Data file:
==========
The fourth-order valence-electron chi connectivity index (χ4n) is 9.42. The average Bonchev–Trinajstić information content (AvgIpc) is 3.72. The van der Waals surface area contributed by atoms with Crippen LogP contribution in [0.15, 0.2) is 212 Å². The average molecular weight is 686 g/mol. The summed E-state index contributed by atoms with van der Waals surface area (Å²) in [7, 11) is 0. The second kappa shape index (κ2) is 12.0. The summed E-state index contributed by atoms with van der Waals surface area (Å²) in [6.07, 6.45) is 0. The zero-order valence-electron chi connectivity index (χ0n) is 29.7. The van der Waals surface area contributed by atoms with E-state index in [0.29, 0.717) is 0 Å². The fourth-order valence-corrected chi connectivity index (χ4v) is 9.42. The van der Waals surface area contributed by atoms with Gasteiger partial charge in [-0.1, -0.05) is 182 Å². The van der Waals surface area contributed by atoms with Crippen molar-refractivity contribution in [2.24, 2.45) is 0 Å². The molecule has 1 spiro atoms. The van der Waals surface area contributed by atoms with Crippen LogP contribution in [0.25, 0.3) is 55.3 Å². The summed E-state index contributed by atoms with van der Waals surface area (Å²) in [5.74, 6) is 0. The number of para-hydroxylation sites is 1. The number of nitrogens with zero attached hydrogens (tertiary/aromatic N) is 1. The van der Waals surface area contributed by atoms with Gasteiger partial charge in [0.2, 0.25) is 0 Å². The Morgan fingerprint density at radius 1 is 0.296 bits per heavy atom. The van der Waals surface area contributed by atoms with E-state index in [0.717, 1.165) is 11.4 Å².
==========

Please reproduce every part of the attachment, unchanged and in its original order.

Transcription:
The fourth-order valence-electron chi connectivity index (χ4n) is 9.42. The average Bonchev–Trinajstić information content (AvgIpc) is 3.72. The van der Waals surface area contributed by atoms with Crippen LogP contribution in [0.15, 0.2) is 212 Å². The average molecular weight is 686 g/mol. The summed E-state index contributed by atoms with van der Waals surface area (Å²) in [7, 11) is 0. The second kappa shape index (κ2) is 12.0. The summed E-state index contributed by atoms with van der Waals surface area (Å²) in [6.07, 6.45) is 0. The zero-order valence-electron chi connectivity index (χ0n) is 29.7. The van der Waals surface area contributed by atoms with E-state index in [0.29, 0.717) is 0 Å². The fourth-order valence-corrected chi connectivity index (χ4v) is 9.42. The van der Waals surface area contributed by atoms with Gasteiger partial charge in [-0.1, -0.05) is 182 Å². The van der Waals surface area contributed by atoms with Crippen molar-refractivity contribution in [2.24, 2.45) is 0 Å². The molecule has 1 spiro atoms. The van der Waals surface area contributed by atoms with Crippen LogP contribution in [0.25, 0.3) is 55.3 Å². The summed E-state index contributed by atoms with van der Waals surface area (Å²) in [5.74, 6) is 0. The number of para-hydroxylation sites is 1. The number of nitrogens with zero attached hydrogens (tertiary/aromatic N) is 1. The van der Waals surface area contributed by atoms with Gasteiger partial charge in [0.2, 0.25) is 0 Å². The Morgan fingerprint density at radius 1 is 0.296 bits per heavy atom. The van der Waals surface area contributed by atoms with E-state index in [0.717, 1.165) is 11.4 Å².